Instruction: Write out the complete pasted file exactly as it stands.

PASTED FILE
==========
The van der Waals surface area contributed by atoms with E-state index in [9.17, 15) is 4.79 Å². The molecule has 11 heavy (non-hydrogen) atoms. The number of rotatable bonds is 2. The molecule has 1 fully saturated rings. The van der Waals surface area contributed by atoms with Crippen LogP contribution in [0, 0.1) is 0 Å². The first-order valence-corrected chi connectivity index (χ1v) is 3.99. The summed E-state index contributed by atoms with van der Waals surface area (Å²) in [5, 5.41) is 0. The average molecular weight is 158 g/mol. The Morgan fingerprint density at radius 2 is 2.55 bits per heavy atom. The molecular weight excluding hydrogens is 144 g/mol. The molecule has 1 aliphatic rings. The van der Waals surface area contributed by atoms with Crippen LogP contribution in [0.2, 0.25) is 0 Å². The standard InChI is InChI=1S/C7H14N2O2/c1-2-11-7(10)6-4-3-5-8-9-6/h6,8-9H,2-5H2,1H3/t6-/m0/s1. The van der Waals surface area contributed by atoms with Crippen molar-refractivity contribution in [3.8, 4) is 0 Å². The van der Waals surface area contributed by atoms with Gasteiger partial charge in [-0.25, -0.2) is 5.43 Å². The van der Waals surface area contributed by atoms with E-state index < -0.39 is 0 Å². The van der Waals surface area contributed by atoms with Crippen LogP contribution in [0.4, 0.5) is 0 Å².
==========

The van der Waals surface area contributed by atoms with E-state index in [9.17, 15) is 4.79 Å². The molecule has 11 heavy (non-hydrogen) atoms. The number of rotatable bonds is 2. The molecule has 1 fully saturated rings. The van der Waals surface area contributed by atoms with Crippen LogP contribution in [0, 0.1) is 0 Å². The first-order valence-corrected chi connectivity index (χ1v) is 3.99. The summed E-state index contributed by atoms with van der Waals surface area (Å²) in [5, 5.41) is 0. The average molecular weight is 158 g/mol. The Morgan fingerprint density at radius 2 is 2.55 bits per heavy atom. The molecular weight excluding hydrogens is 144 g/mol. The molecule has 1 aliphatic rings. The van der Waals surface area contributed by atoms with Crippen LogP contribution in [0.2, 0.25) is 0 Å². The standard InChI is InChI=1S/C7H14N2O2/c1-2-11-7(10)6-4-3-5-8-9-6/h6,8-9H,2-5H2,1H3/t6-/m0/s1. The van der Waals surface area contributed by atoms with Crippen molar-refractivity contribution in [3.8, 4) is 0 Å². The van der Waals surface area contributed by atoms with Gasteiger partial charge in [-0.25, -0.2) is 5.43 Å². The van der Waals surface area contributed by atoms with E-state index < -0.39 is 0 Å². The van der Waals surface area contributed by atoms with Crippen LogP contribution in [0.4, 0.5) is 0 Å².